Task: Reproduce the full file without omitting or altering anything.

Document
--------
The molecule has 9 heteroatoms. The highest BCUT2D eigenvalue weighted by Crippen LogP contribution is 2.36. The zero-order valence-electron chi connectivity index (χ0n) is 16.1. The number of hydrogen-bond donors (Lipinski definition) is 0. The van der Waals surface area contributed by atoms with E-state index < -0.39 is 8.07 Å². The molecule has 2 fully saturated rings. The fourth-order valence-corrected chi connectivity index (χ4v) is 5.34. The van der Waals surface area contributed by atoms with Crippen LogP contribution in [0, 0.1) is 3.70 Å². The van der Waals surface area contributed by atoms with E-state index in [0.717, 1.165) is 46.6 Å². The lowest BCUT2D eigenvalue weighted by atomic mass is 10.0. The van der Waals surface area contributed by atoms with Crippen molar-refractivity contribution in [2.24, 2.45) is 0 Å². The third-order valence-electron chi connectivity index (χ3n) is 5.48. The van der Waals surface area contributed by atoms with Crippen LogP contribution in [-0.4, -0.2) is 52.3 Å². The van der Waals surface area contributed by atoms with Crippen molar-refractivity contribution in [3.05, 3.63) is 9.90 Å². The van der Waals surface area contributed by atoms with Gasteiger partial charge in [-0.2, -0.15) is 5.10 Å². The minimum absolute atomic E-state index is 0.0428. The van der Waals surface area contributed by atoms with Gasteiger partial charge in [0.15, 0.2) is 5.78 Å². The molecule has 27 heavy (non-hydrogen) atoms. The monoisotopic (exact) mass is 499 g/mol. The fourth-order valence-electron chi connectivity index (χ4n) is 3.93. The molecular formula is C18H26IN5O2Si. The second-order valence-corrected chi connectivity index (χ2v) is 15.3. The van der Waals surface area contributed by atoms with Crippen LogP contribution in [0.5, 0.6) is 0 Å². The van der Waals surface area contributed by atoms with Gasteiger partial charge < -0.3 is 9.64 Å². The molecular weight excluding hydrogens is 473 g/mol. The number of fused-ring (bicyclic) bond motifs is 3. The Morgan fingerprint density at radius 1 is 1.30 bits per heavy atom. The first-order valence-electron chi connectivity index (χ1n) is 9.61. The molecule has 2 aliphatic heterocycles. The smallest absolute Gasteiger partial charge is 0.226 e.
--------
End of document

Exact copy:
The molecule has 9 heteroatoms. The highest BCUT2D eigenvalue weighted by Crippen LogP contribution is 2.36. The zero-order valence-electron chi connectivity index (χ0n) is 16.1. The number of hydrogen-bond donors (Lipinski definition) is 0. The van der Waals surface area contributed by atoms with E-state index < -0.39 is 8.07 Å². The molecule has 2 fully saturated rings. The fourth-order valence-corrected chi connectivity index (χ4v) is 5.34. The van der Waals surface area contributed by atoms with Crippen LogP contribution in [0, 0.1) is 3.70 Å². The van der Waals surface area contributed by atoms with E-state index in [0.717, 1.165) is 46.6 Å². The lowest BCUT2D eigenvalue weighted by atomic mass is 10.0. The van der Waals surface area contributed by atoms with Crippen molar-refractivity contribution in [2.24, 2.45) is 0 Å². The third-order valence-electron chi connectivity index (χ3n) is 5.48. The van der Waals surface area contributed by atoms with Crippen LogP contribution in [-0.4, -0.2) is 52.3 Å². The van der Waals surface area contributed by atoms with Crippen molar-refractivity contribution in [3.05, 3.63) is 9.90 Å². The van der Waals surface area contributed by atoms with Gasteiger partial charge in [-0.2, -0.15) is 5.10 Å². The minimum absolute atomic E-state index is 0.0428. The van der Waals surface area contributed by atoms with Gasteiger partial charge in [0.15, 0.2) is 5.78 Å². The molecule has 27 heavy (non-hydrogen) atoms. The monoisotopic (exact) mass is 499 g/mol. The fourth-order valence-electron chi connectivity index (χ4n) is 3.93. The molecular formula is C18H26IN5O2Si. The second-order valence-corrected chi connectivity index (χ2v) is 15.3. The van der Waals surface area contributed by atoms with Crippen LogP contribution in [0.5, 0.6) is 0 Å². The van der Waals surface area contributed by atoms with Gasteiger partial charge < -0.3 is 9.64 Å². The molecular weight excluding hydrogens is 473 g/mol. The number of fused-ring (bicyclic) bond motifs is 3. The Morgan fingerprint density at radius 1 is 1.30 bits per heavy atom. The first-order valence-electron chi connectivity index (χ1n) is 9.61. The molecule has 2 aliphatic heterocycles. The smallest absolute Gasteiger partial charge is 0.226 e.